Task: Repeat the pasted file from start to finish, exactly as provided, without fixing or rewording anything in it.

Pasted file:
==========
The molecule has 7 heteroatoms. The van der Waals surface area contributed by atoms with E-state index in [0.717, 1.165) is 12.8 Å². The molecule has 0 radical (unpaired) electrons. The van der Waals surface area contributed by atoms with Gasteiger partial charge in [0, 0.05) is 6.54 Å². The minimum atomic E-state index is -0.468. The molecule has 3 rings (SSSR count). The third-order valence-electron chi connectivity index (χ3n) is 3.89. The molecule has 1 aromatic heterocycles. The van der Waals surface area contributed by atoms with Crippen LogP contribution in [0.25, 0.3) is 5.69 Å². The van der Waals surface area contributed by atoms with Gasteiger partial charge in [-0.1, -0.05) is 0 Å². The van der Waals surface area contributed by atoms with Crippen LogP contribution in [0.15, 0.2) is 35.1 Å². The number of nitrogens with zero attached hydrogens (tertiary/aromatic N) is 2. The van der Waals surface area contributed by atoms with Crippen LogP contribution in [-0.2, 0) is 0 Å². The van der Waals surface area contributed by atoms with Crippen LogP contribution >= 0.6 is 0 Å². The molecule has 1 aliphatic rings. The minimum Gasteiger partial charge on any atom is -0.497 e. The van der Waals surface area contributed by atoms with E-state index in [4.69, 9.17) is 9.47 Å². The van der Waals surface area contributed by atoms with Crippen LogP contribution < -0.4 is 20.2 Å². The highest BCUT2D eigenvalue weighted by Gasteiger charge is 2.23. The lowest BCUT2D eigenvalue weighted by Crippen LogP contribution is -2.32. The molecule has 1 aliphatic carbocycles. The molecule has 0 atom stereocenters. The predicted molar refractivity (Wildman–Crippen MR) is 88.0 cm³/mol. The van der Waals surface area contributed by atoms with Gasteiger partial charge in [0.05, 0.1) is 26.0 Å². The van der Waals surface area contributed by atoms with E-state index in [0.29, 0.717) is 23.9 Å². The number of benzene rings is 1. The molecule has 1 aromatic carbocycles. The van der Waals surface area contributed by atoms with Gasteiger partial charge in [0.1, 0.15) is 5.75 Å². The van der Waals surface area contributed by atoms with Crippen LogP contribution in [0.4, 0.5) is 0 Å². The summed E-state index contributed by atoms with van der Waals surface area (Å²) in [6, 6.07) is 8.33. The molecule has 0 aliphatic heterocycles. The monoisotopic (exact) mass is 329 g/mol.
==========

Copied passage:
The molecule has 7 heteroatoms. The van der Waals surface area contributed by atoms with E-state index in [0.717, 1.165) is 12.8 Å². The molecule has 0 radical (unpaired) electrons. The van der Waals surface area contributed by atoms with Gasteiger partial charge in [0, 0.05) is 6.54 Å². The minimum atomic E-state index is -0.468. The molecule has 3 rings (SSSR count). The third-order valence-electron chi connectivity index (χ3n) is 3.89. The molecule has 1 aromatic heterocycles. The van der Waals surface area contributed by atoms with Crippen LogP contribution in [0.25, 0.3) is 5.69 Å². The van der Waals surface area contributed by atoms with Gasteiger partial charge in [-0.1, -0.05) is 0 Å². The van der Waals surface area contributed by atoms with Crippen LogP contribution in [0.15, 0.2) is 35.1 Å². The number of nitrogens with zero attached hydrogens (tertiary/aromatic N) is 2. The van der Waals surface area contributed by atoms with Crippen LogP contribution in [-0.2, 0) is 0 Å². The van der Waals surface area contributed by atoms with Crippen LogP contribution >= 0.6 is 0 Å². The molecule has 1 aliphatic rings. The minimum Gasteiger partial charge on any atom is -0.497 e. The van der Waals surface area contributed by atoms with E-state index in [4.69, 9.17) is 9.47 Å². The van der Waals surface area contributed by atoms with Crippen LogP contribution < -0.4 is 20.2 Å². The highest BCUT2D eigenvalue weighted by Gasteiger charge is 2.23. The lowest BCUT2D eigenvalue weighted by Crippen LogP contribution is -2.32. The molecule has 1 aliphatic carbocycles. The molecule has 0 atom stereocenters. The predicted molar refractivity (Wildman–Crippen MR) is 88.0 cm³/mol. The van der Waals surface area contributed by atoms with Gasteiger partial charge in [0.05, 0.1) is 26.0 Å². The van der Waals surface area contributed by atoms with E-state index in [0.29, 0.717) is 23.9 Å². The number of benzene rings is 1. The molecule has 1 aromatic carbocycles. The van der Waals surface area contributed by atoms with Gasteiger partial charge in [0.1, 0.15) is 5.75 Å². The van der Waals surface area contributed by atoms with Crippen LogP contribution in [0.4, 0.5) is 0 Å². The summed E-state index contributed by atoms with van der Waals surface area (Å²) in [6, 6.07) is 8.33. The molecule has 0 aliphatic heterocycles. The monoisotopic (exact) mass is 329 g/mol.